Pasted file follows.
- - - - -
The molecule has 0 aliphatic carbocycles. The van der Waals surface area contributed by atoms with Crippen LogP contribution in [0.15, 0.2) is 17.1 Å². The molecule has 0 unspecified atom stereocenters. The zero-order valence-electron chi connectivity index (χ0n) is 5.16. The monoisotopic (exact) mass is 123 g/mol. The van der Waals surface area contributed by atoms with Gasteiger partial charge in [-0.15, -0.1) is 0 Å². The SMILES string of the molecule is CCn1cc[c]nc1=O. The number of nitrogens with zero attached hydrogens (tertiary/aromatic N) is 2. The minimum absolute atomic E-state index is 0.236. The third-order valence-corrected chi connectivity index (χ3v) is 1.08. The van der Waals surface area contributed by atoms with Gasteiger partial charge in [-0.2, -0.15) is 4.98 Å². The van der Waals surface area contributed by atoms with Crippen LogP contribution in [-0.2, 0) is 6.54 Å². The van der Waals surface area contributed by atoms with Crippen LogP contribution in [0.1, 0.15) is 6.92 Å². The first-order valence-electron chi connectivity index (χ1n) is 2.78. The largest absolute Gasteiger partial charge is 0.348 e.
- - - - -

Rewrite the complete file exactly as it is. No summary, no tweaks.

The molecule has 0 aliphatic carbocycles. The van der Waals surface area contributed by atoms with Crippen LogP contribution in [0.15, 0.2) is 17.1 Å². The molecule has 0 unspecified atom stereocenters. The zero-order valence-electron chi connectivity index (χ0n) is 5.16. The monoisotopic (exact) mass is 123 g/mol. The van der Waals surface area contributed by atoms with Gasteiger partial charge in [-0.15, -0.1) is 0 Å². The SMILES string of the molecule is CCn1cc[c]nc1=O. The number of nitrogens with zero attached hydrogens (tertiary/aromatic N) is 2. The minimum absolute atomic E-state index is 0.236. The third-order valence-corrected chi connectivity index (χ3v) is 1.08. The van der Waals surface area contributed by atoms with Gasteiger partial charge in [-0.2, -0.15) is 4.98 Å². The van der Waals surface area contributed by atoms with Crippen LogP contribution in [-0.2, 0) is 6.54 Å². The van der Waals surface area contributed by atoms with Crippen LogP contribution in [0.1, 0.15) is 6.92 Å². The first-order valence-electron chi connectivity index (χ1n) is 2.78. The largest absolute Gasteiger partial charge is 0.348 e.